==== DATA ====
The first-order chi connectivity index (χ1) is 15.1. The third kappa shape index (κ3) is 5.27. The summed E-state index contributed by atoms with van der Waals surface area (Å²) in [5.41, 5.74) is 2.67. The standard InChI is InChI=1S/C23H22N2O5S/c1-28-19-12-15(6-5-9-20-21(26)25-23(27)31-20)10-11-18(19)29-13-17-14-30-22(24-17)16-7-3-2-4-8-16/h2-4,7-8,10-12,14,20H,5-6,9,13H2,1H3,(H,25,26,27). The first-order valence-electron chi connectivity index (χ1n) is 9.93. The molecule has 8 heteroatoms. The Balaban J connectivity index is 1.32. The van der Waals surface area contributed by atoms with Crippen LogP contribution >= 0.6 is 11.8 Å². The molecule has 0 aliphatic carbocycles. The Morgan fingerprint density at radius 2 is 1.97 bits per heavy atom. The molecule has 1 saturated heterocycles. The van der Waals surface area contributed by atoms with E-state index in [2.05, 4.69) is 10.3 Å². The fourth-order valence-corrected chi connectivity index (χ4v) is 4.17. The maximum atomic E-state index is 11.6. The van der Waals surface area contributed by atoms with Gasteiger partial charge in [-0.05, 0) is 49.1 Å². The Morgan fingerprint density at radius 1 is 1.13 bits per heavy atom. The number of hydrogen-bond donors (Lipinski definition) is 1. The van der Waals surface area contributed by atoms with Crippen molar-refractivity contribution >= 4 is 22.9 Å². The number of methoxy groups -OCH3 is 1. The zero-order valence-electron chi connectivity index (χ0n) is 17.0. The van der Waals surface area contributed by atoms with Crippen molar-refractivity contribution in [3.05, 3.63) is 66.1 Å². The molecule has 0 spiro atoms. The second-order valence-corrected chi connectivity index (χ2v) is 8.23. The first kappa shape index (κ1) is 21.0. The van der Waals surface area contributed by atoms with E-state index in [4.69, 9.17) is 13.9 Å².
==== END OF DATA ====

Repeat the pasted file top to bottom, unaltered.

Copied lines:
The first-order chi connectivity index (χ1) is 15.1. The third kappa shape index (κ3) is 5.27. The summed E-state index contributed by atoms with van der Waals surface area (Å²) in [5.41, 5.74) is 2.67. The standard InChI is InChI=1S/C23H22N2O5S/c1-28-19-12-15(6-5-9-20-21(26)25-23(27)31-20)10-11-18(19)29-13-17-14-30-22(24-17)16-7-3-2-4-8-16/h2-4,7-8,10-12,14,20H,5-6,9,13H2,1H3,(H,25,26,27). The first-order valence-electron chi connectivity index (χ1n) is 9.93. The molecule has 8 heteroatoms. The Balaban J connectivity index is 1.32. The van der Waals surface area contributed by atoms with Crippen LogP contribution >= 0.6 is 11.8 Å². The molecule has 0 aliphatic carbocycles. The Morgan fingerprint density at radius 2 is 1.97 bits per heavy atom. The molecule has 1 saturated heterocycles. The van der Waals surface area contributed by atoms with E-state index in [2.05, 4.69) is 10.3 Å². The fourth-order valence-corrected chi connectivity index (χ4v) is 4.17. The maximum atomic E-state index is 11.6. The van der Waals surface area contributed by atoms with Gasteiger partial charge in [-0.05, 0) is 49.1 Å². The Morgan fingerprint density at radius 1 is 1.13 bits per heavy atom. The number of hydrogen-bond donors (Lipinski definition) is 1. The van der Waals surface area contributed by atoms with Crippen molar-refractivity contribution >= 4 is 22.9 Å². The number of methoxy groups -OCH3 is 1. The zero-order valence-electron chi connectivity index (χ0n) is 17.0. The van der Waals surface area contributed by atoms with Crippen molar-refractivity contribution in [3.05, 3.63) is 66.1 Å². The molecule has 0 spiro atoms. The second-order valence-corrected chi connectivity index (χ2v) is 8.23. The first kappa shape index (κ1) is 21.0. The van der Waals surface area contributed by atoms with E-state index in [4.69, 9.17) is 13.9 Å².